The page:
The reason? You’re teaching your body to be explosive, fast and powerful. That’s also why Claire recommends strength training as a way to improve your running speed. “I spend a lot of time pre-run doing drills and strength and conditioning to work on my weak calves and engage my glutes. In particular, pogo drills and calf raises have been really beneficial to me in staying injury-free and also increasing my speed.”
How to improve running confidence
If it’s nerves, frustration or embarrassment that are holding you back from running, remember: you only get better at the things you do most often. “Don’t worry about how fast you run, forget about the pace and just focus on consistency,” says Adrienne of building up your running esteem. “Just reward yourself for ticking off those three runs, it doesn’t matter how far or fast they are, and you’ll feel your confidence gradually increase.”
For Claire, confidence comes from nailing the basics before mastering her speed or distance. “I set aside certain runs to specifically focus on my form and technique. I make sure that I am leaning slightly forward all the way from my feet and running tall, as well as maintaining a high cadence (foot turnover speed) and keeping my upper body relaxed.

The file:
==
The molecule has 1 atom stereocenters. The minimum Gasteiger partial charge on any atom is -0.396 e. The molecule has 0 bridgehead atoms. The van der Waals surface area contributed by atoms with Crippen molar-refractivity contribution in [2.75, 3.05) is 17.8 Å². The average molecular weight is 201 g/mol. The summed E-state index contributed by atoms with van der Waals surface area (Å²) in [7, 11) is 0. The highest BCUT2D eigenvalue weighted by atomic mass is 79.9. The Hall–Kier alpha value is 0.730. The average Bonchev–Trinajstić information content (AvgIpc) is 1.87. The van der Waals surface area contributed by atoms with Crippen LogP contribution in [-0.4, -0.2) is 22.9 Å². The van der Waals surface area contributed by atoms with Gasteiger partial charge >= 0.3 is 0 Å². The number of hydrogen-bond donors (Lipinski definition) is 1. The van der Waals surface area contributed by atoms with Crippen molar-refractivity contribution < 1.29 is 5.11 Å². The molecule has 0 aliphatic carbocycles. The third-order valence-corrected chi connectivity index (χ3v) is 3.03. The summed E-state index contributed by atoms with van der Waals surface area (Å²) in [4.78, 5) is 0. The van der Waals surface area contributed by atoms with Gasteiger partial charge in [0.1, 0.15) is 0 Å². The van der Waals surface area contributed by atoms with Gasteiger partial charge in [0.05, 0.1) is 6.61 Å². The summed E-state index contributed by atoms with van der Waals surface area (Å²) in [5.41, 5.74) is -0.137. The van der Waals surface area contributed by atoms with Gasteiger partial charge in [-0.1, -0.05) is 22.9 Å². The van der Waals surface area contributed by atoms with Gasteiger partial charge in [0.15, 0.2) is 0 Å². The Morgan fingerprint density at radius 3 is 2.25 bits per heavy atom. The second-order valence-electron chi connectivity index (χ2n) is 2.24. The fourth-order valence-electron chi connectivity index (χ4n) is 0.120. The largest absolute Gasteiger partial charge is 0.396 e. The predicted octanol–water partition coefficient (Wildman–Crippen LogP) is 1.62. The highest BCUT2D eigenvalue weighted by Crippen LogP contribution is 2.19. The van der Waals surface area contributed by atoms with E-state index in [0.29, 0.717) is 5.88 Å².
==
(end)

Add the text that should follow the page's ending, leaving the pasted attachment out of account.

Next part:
“If I feel any of these slipping throughout the course of my run, I stop the run – even if it’s only after 10 minutes.”
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Tracking can be useful for some to gain more confidence too. If you love data, like Claire, then “measuring running stats, such as ground contact time and cadence using an INCUS device, can ensure I’m keeping consistent”. It also means you can’t get in your own head – while things may be up and down, you will see an upward curve on the graph of progress after building up your confidence and consistency.
Try not to be too hard on yourself for one bad run or one bad week. Remember that there’s so much that can impact your training, from where you are in your menstrual cycle to what you ate for dinner the night before. Your body’s progress isn’t necessarily a reflection of how hard you’ve worked, but you will see results if you keep going.
TRY OUR STRENGTH TRAINING FOR RUNNERS PLAN AT THE STRONG WOMEN TRAINING CLUB
Attention all runners, joggers and plodders: start your 14-day free trial at the Strong Women Training Club and join us for four weeks of Strength Training for Runners! Over the course of the plan, you’ll strengthen key running muscles, improve core control and work on any imbalances that may be causing injuries. It’s all bodyweight focused so don’t worry about having to buy any equipment. If you decide it’s not for you then cancel after 14 days without spending a penny. Get ready to run stronger!
Follow @StrongWomenUK on Instagram for the latest workouts, delicious recipes and motivation from your favourite fitness experts.
Images: Getty / INCUS
Chloe Gray is the senior writer for stylist.co.uk's fitness brand Strong Women. When she's not writing or lifting weights, she's most likely found practicing handstands, sipping a gin and tonic or eating peanut butter straight out of the jar (not all at the same time).